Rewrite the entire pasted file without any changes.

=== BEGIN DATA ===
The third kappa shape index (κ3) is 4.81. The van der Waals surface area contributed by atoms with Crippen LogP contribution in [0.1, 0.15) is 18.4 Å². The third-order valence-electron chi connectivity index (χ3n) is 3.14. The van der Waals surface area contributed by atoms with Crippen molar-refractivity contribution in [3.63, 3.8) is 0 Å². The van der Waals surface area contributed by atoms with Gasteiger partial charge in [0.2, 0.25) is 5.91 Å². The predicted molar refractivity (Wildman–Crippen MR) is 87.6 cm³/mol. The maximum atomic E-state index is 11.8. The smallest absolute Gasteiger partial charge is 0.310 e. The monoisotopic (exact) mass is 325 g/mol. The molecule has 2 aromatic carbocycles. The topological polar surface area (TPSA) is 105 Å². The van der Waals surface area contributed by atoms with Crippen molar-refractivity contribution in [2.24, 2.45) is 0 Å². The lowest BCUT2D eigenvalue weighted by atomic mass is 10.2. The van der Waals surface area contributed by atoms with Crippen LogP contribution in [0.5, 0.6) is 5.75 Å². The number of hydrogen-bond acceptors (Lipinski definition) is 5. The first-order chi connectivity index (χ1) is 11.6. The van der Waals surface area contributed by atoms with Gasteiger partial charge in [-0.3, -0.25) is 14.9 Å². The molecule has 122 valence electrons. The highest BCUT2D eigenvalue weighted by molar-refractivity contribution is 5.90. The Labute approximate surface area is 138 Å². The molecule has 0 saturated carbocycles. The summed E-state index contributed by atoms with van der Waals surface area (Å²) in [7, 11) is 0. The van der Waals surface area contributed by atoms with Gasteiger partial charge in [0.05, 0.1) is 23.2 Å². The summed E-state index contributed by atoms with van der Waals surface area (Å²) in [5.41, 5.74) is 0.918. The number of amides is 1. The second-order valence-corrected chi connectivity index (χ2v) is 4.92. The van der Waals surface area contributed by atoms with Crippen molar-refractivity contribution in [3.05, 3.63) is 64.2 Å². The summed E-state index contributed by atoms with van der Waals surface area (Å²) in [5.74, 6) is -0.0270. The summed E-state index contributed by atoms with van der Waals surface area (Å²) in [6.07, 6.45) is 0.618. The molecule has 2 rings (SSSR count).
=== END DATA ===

The third kappa shape index (κ3) is 4.81. The van der Waals surface area contributed by atoms with Crippen LogP contribution in [0.1, 0.15) is 18.4 Å². The third-order valence-electron chi connectivity index (χ3n) is 3.14. The van der Waals surface area contributed by atoms with Crippen molar-refractivity contribution in [3.63, 3.8) is 0 Å². The van der Waals surface area contributed by atoms with Gasteiger partial charge in [0.2, 0.25) is 5.91 Å². The predicted molar refractivity (Wildman–Crippen MR) is 87.6 cm³/mol. The maximum atomic E-state index is 11.8. The smallest absolute Gasteiger partial charge is 0.310 e. The monoisotopic (exact) mass is 325 g/mol. The molecule has 2 aromatic carbocycles. The topological polar surface area (TPSA) is 105 Å². The van der Waals surface area contributed by atoms with Crippen molar-refractivity contribution in [2.24, 2.45) is 0 Å². The lowest BCUT2D eigenvalue weighted by atomic mass is 10.2. The van der Waals surface area contributed by atoms with Crippen LogP contribution in [0.5, 0.6) is 5.75 Å². The number of hydrogen-bond acceptors (Lipinski definition) is 5. The first-order chi connectivity index (χ1) is 11.6. The van der Waals surface area contributed by atoms with Gasteiger partial charge in [-0.3, -0.25) is 14.9 Å². The molecule has 122 valence electrons. The highest BCUT2D eigenvalue weighted by molar-refractivity contribution is 5.90. The Labute approximate surface area is 138 Å². The molecule has 0 saturated carbocycles. The summed E-state index contributed by atoms with van der Waals surface area (Å²) in [7, 11) is 0. The van der Waals surface area contributed by atoms with Gasteiger partial charge in [0.05, 0.1) is 23.2 Å². The summed E-state index contributed by atoms with van der Waals surface area (Å²) in [5.41, 5.74) is 0.918. The number of amides is 1. The second-order valence-corrected chi connectivity index (χ2v) is 4.92. The van der Waals surface area contributed by atoms with Crippen molar-refractivity contribution in [3.05, 3.63) is 64.2 Å². The summed E-state index contributed by atoms with van der Waals surface area (Å²) in [5.74, 6) is -0.0270. The summed E-state index contributed by atoms with van der Waals surface area (Å²) in [6.07, 6.45) is 0.618. The molecule has 2 rings (SSSR count).